|Former names||Thomas J. White Stadium (1988–2004)|
Digital Domain Park (2010–2012)
Tradition Field (2004–2009; 2012–2016)
First Data Field (2017–2019)
|Location||31 Piazza Drive|
Port St. Lucie, FL 34986
|Coordinates||27°19′31.01″N 80°24′16.18″W / 27.3252806°N 80.4044944°WCoordinates: 27°19′31.01″N 80°24′16.18″W / 27.3252806°N 80.4044944°W|
|Owner||St. Lucie County|
|Operator||St. Lucie Parks & Recreation Department|
|Field size||Left field: 338 feet (103 m)|
Left-Center field: 371 feet (113 m)
Center field: 410 feet (120 m)
Right-Center field: 371 feet (113 m)
Right field: 338 feet (103 m)
|Broke ground||December 19, 1986|
|Opened||March 5, 1988|
|Construction cost||$11 million|
($25.2 million in 2021 dollars)
|Architect||Hoon & White|
|Structural engineer||Lantz Jones Nebraska, Inc.|
|General contractor||Hunzinger Construction|
|New York Mets (MLB) (spring training)|
St. Lucie Mets (FSL) (1988–present)
FCL Mets (FCL) (1992–1999; 2004–2011; 2013–present)
Clover Park is a baseball stadium located in Port St. Lucie, Florida. The stadium was built in time for the 1988 season and holds 7,160 people. It is the spring training home of the New York Mets (who moved from St. Petersburg's Al Lang Stadium), as well as the home to the St. Lucie Mets Single-A team and the Florida Complex League Mets Rookie League team. The stadium shares the same field dimensions of the now demolished Shea Stadium. It also sometimes hosts college games.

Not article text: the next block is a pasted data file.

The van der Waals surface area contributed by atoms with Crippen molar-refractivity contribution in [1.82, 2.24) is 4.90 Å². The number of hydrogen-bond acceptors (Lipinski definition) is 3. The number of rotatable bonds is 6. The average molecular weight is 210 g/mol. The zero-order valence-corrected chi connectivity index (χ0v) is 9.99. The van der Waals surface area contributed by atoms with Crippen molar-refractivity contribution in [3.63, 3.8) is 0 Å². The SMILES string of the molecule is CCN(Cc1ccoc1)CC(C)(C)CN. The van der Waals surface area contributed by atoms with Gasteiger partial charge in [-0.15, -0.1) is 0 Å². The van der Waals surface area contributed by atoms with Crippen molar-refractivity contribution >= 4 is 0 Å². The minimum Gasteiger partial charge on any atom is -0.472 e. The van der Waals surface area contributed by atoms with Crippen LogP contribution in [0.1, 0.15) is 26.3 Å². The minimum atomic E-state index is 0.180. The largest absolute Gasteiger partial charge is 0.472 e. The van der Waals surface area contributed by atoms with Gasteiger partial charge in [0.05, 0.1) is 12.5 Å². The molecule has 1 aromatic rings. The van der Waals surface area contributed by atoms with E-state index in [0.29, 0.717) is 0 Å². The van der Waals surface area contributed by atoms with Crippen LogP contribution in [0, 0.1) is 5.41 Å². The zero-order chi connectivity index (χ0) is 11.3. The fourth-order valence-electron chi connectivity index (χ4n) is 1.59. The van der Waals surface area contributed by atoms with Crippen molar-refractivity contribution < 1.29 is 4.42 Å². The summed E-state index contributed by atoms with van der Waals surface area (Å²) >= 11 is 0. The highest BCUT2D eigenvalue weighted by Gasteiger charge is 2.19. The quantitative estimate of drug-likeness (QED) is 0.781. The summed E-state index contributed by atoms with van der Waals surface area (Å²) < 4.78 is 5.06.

The stadium was originally named Thomas J. White Stadium. White was a real estate developer from St. Louis, Missouri, who worked with sportswriter Jack Champion on the successful campaign to bring the Mets to Port St. Lucie. This name would continue to be used from 1988 until 2004 when the Mets changed the name of the venue to Tradition Field.
On March 23, 2010, during a Mets spring training game against the Atlanta Braves, it was announced that effective immediately the stadium would be renamed Digital Domain Park as a result of a multi-year partnership between the Mets and Digital Domain.
At the end of the 2012 season, the Mets announced that Digital Domain would no longer own the naming rights to the ballpark and that the stadium would temporarily be renamed Mets Stadium. On February 7, 2013, the Mets struck a new deal with the developers of the nearby master-planned neighborhood Tradition and the ballpark was once again called Tradition Field.
On February 23, 2017, the Mets announced a 10-year strategic partnership with First Data to rename the ballpark First Data Field. First Data's 2019 acquisition by Fiserv led in February 2020 to the ballpark being renamed Clover Park for the company's Clover point-of-sale-platform.
The Stadium featured several new amenities in 2012. The right field bleacher was replaced with 500 field-level seats, highlighted by an outdoor bar and grill similar to the third base-side Tiki Bar. The right field section was also connected to the outfield grass berm area for easy access throughout the facility. The scoreboard was upgraded to include a larger screen featuring replay highlights in HD.
The stadium was renovated for the 2020 Spring Training season. The improvements included new concessions, clubhouses, and additional outfield areas for spectators. In 2022, the bullpens were moved from on the field to behind the left field fence.
Since opening, Clover Park has hosted the Florida State League All-Star Game a total of three times. The most recent time was in 2015, following the 1994 and 2004 editions of the exhibition game.